The specific volume of partially crystalline specimens of polypropylene, poly(butene‐1), and poly(pentene‐1) from about 160°K to above the melting point has been studied. In addition, proton spin magnetic resonance of a partially crystalline poly(butene‐1) specimen has been observed over the 77°K to 320°K temperature range. Percent crystallinities as functions of temperature for polypropylene and poly(butene‐1) calculated from the specific volume data are compared. The poly(butene‐1) specimens show higher densities than the polypropylene samples at 170–180°K although the crystalliniites of the former are 25–40% lower than the latter. In addition, the temperature dependence of the specific volume from 160–280°K is greater for poly(butene‐1) than for polypropylene. Somewhat similar trends are noted in a comparison of the NMR(nuclear magnetic resonance) second moment versus temperature curves for these two materials.
30(1959); http://dx.doi.org/10.1063/1.1734988View Description Hide Description
A phenomenological theory of the molecular orientation dependence of mechanical breakdown phenomena is presented for a model linear high‐polymer solid. Taking into account the variation of the volume a general microscopic molecular model is first introduced. After simplification an approximation is considered. For one‐directional orientation the result indicates a rapid increase in the fracture strength as the degree of molecular orientation increases. The maximum fracture strength is found to increase to nearly six times the unoriented strength.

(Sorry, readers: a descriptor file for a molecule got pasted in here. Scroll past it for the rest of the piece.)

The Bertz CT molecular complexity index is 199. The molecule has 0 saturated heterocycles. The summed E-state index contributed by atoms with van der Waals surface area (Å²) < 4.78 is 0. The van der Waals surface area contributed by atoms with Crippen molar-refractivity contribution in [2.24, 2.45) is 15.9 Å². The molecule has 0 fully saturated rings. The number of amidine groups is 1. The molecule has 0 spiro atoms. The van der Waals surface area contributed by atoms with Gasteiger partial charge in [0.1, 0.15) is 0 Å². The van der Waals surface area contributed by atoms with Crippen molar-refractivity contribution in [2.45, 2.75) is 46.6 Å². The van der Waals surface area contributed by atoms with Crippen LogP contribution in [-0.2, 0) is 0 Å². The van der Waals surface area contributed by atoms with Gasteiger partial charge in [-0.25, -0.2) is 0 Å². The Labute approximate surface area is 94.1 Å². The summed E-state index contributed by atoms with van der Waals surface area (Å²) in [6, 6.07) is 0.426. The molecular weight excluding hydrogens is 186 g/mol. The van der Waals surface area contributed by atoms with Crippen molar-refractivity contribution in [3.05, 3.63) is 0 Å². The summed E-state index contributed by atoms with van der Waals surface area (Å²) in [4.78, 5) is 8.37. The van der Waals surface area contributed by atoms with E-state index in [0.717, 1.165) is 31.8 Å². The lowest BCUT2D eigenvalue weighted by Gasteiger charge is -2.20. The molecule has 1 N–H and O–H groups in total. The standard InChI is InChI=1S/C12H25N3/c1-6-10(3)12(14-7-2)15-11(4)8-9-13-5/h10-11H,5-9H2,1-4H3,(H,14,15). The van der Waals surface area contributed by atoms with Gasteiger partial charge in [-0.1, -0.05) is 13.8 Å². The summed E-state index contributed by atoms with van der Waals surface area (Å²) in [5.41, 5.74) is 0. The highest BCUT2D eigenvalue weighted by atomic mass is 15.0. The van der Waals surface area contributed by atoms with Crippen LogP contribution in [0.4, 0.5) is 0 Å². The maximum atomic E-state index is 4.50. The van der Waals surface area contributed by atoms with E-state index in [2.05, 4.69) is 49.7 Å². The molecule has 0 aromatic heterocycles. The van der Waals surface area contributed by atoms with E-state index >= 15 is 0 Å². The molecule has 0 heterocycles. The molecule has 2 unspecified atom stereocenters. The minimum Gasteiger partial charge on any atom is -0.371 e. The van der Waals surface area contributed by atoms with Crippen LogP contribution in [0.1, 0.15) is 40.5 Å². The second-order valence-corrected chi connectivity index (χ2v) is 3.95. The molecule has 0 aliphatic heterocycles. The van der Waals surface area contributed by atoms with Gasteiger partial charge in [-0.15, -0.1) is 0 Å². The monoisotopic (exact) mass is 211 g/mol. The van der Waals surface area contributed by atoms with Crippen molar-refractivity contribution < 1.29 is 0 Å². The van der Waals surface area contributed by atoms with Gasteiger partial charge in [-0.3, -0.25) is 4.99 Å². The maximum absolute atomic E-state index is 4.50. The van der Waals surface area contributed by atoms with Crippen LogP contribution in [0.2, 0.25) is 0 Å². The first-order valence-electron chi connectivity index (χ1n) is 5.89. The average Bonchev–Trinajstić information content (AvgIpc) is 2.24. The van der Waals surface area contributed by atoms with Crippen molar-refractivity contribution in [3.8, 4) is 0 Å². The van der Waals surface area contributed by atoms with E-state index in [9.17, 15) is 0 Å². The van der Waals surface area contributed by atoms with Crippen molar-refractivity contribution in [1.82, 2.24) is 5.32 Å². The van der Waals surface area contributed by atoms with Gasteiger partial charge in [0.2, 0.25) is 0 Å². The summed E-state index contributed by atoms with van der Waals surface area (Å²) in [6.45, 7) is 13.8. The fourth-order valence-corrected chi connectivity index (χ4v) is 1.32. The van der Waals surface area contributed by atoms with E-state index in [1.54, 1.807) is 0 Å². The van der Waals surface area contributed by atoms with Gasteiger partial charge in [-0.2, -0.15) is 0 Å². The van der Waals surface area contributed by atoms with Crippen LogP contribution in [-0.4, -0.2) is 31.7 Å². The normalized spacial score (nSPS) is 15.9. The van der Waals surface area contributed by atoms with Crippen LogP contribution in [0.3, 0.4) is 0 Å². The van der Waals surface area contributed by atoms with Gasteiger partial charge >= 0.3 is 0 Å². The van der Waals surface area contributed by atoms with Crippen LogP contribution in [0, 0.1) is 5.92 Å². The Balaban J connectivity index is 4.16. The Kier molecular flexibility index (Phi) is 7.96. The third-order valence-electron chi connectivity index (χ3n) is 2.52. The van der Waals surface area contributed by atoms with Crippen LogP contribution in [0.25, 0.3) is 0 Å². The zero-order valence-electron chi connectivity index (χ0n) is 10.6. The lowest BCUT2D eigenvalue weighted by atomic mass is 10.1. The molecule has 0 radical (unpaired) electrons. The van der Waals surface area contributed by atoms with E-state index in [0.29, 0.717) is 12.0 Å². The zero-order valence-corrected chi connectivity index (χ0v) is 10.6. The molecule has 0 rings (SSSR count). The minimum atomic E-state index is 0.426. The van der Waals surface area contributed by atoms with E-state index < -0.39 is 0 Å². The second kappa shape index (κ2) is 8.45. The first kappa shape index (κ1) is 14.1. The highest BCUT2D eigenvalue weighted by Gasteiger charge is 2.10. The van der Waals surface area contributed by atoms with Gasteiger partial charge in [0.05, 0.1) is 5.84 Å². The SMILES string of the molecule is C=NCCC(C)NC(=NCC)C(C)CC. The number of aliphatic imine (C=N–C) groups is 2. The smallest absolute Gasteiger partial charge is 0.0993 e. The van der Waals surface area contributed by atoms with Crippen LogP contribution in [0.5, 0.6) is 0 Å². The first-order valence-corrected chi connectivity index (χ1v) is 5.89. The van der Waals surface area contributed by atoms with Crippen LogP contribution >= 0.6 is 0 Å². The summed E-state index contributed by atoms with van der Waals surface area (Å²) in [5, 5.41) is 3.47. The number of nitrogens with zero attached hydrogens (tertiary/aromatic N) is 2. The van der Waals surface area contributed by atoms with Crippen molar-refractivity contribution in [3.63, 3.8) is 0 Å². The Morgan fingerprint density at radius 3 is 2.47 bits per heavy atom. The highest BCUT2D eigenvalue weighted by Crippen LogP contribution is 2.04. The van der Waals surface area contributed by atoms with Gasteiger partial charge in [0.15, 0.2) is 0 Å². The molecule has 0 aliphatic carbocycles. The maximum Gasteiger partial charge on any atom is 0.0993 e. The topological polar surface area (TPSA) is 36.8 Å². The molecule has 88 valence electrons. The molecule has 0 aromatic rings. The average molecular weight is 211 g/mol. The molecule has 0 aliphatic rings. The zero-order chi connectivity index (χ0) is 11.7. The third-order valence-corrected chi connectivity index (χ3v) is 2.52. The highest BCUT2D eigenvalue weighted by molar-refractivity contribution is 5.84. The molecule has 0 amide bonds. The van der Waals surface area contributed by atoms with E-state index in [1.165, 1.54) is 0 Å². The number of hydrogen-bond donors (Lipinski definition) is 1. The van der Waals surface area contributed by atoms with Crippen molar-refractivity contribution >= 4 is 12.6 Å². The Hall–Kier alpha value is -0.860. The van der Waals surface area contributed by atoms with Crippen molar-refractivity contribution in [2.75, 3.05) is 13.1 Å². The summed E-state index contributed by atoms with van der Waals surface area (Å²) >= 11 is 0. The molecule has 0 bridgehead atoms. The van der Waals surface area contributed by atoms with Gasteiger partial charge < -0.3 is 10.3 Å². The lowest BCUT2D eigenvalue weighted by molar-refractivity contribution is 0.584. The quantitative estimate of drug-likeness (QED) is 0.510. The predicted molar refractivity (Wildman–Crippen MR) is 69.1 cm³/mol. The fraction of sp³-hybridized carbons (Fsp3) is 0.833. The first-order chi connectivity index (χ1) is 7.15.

30(1959); http://dx.doi.org/10.1063/1.1734989View Description Hide Description
According to the molecular theory of rubberelasticity, the stress τ is related to the relative length α in simple extension according to τ=kT(ν/V)<α>2(α−1/α2), where (ν/V)<α>2 is a parameter of the network structure. Improved agreement with experiment has been claimed through use of the relation τ=(2C 1+2C 2/α) (α−1/α2) which contains the additional parameter C 2. In order to explore factors affecting this theoretically inexplicable term, stress‐elongation measurements were performed on networks prepared from natural rubber, Butyl rubber, poly‐(dimethylsiloxane), poly‐(ethyl acrylate), and poly‐(methyl methacrylate) under a wide range of experimental conditions. Results may be summarized as follows: (1) the C 2 term offers improved agreement over the extension phase of an elongation cycle, but not for the subsequent retraction phase; (2) apparent values of C 2 (determined on extension) vary widely from one polymer to another, increasing with hysteresis and with proximity to the glass transition temperature; (3) they are insensitive to the degree of cross linking; (4) C 2 is markedly reduced by permanently swelling the network with a diluent, or by swelling and deswelling the sample at each tension; (5) incorporation of diluent prior to establishing a network by cross linking with gamma radiation likewise lowers C 2, the value characteristic of the unswollen polymer being restored upon removal of the diluent. The results demonstrate that the controversial C 2 term arises from the difficulty of attaining elastic equilibrium; under ideal experimental conditions the value of this parameter becomes negligible. An alleged limitation of the theory of rubberelasticity is thus refuted.